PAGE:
Starting in 2010, a series of workshops brought together the African Virtual University, an online learning network; Kenyatta University in Nairobi; Moi University; W.U.S.C.; Windle Trust Kenya; York University and U.B.C. From these meetings, Borderless Higher Education for Refugees was born.
“We knew it would be big in terms of resources, organization and thinking,” said Wenona Giles, a professor at York University and a co-leader of the project. “We are going to be offering degree programs and that had not been done before, so that took a lot of chutzpah.”
Scholarships like those offered by the Canadian world university program have been in place for decades. The Albert Einstein German Academic Refugee Initiative, for example, provides higher education scholarships to refugees in their host countries while a program run by the Catholic Jesuit order, Higher Education at the Margins, offers a higher education diploma in liberal studies for refugees in Kenya, Malawi and Syria. Still, the Borderless program is breaking ground by offering refugees access to accredited pre-existing university degrees that are partially professor-taught in Dadaab.
Students who successfully complete the Instep program and are admitted to a university program will spend two years taking courses in either secondary or primary education. York University will offer its 30-credit certificate of educational studies while Kenyatta University will offer a diploma in primary teacher education. A diploma course in secondary teacher education will be run jointly by Moi University and U.B.C.
The program is stackable, meaning that its graduates will not only be qualified teachers but also will be positioned to go on to an advanced university degree — important, Ms. Giles said, for jobs in fields like community health and development.
Classes, taught in person and online, will take place in a learning center in the town of Dadaab, funded by the Canadian Department of Foreign Affairs, Trade and Development. A mentoring program is also being set up, that will link students with mentors in Canada and Kenya, who will help them with academic issues and personal ones — like time management and family constraints.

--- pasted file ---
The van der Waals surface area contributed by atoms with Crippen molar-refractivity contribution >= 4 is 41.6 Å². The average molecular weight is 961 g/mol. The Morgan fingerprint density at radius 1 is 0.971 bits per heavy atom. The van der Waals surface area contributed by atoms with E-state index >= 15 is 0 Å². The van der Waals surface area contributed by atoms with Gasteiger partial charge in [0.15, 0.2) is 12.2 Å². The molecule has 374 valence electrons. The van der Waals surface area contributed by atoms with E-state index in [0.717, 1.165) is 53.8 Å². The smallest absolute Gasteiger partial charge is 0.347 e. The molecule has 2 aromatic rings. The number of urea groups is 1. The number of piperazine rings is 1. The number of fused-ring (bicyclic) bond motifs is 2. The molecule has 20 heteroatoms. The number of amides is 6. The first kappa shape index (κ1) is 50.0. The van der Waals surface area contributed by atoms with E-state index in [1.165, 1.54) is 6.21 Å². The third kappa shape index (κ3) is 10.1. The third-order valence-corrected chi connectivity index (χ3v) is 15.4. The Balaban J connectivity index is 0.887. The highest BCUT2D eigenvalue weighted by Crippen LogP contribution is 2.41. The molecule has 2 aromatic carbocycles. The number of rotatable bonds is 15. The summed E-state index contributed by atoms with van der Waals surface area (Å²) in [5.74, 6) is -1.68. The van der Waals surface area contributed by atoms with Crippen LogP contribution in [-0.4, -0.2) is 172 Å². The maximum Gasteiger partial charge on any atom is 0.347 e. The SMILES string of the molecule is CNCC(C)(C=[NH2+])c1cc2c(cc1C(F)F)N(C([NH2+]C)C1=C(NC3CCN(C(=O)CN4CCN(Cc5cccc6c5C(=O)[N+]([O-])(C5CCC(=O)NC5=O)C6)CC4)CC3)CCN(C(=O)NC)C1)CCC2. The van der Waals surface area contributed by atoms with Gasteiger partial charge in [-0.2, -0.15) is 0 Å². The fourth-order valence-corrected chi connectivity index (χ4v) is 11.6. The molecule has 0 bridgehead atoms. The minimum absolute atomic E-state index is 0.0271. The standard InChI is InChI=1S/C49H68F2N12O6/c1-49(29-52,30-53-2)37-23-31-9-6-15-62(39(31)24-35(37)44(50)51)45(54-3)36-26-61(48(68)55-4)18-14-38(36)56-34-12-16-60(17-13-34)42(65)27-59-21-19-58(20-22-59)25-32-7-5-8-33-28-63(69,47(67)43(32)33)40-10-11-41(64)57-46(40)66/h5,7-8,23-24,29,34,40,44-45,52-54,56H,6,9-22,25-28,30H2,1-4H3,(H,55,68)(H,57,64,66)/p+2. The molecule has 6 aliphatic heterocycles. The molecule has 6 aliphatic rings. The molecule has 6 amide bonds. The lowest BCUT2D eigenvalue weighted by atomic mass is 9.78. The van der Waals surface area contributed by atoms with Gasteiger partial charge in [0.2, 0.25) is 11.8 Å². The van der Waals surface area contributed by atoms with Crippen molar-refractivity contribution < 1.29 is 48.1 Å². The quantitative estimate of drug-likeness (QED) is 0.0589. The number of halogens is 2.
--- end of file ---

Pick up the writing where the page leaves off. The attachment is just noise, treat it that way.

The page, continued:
An estimated 18,000 children in primary and secondary schools in the Dadaab camps will be the ultimate beneficiaries as their teachers — who will be teacher-certified under the Kenyan system — acquire the skills and knowledge represented by college degrees.
“This is an idea of broadening the pipeline,” said Sarah Dryden-Peterson, an assistant professor of education at Harvard University and BHER’s educational specialist. “Having their teachers get certified means kids will have a chance to benefit in their schooling.”
In the first cohort of Instep students, about 17 percent are women, reflecting the reality that refugee girls tend to drop out of secondary education under family and religious pressures. Still, the plan is to raise that to at least 40 percent with the next group.
If the program works, elements of it could be taken to other camps elsewhere.
“I think the BHER program captures people’s imagination to see what else we can do,” said Mary Tangelder, project director for the International Rescue Committee and the University of Nairobi’s “Education in Emergencies” program.
“Often in the humanitarian world, we get excited about solutions and we quickly try it everywhere else,” Ms. Tangelder said. “The trick here is to monitor and, if we try it somewhere else, we have to adjust it to that context.”
With rising Islamic jihadist violence in eastern Africa and rumors that sympathizers of the Somali Shabab militant group may be living in the Kenyan refugee camps, higher education opportunities in Dadaab are particularly relevant.
Typically, people living precarious lives have less access to knowledge when they need as much access as possible to find a way forward, said Ms. Giles, of York University. “Higher education gives an alternative, to, for example, entering a militia or taking up dangerous forms of employment,” she said.
“It gives them a chance to re-envision the refugee camp, a chance to go to graduate school, a chance to maybe go home and rebuild Somalia.”
Mr. Abdi, who was born in the camps and teaches primary school in Dadaab, agreed. “Now we lack the skills for teaching,” he said. “This program will give us the capability and the knowledge we need to become better teachers and improve our students’ — and our own — lives.”
Photos courtesy BHER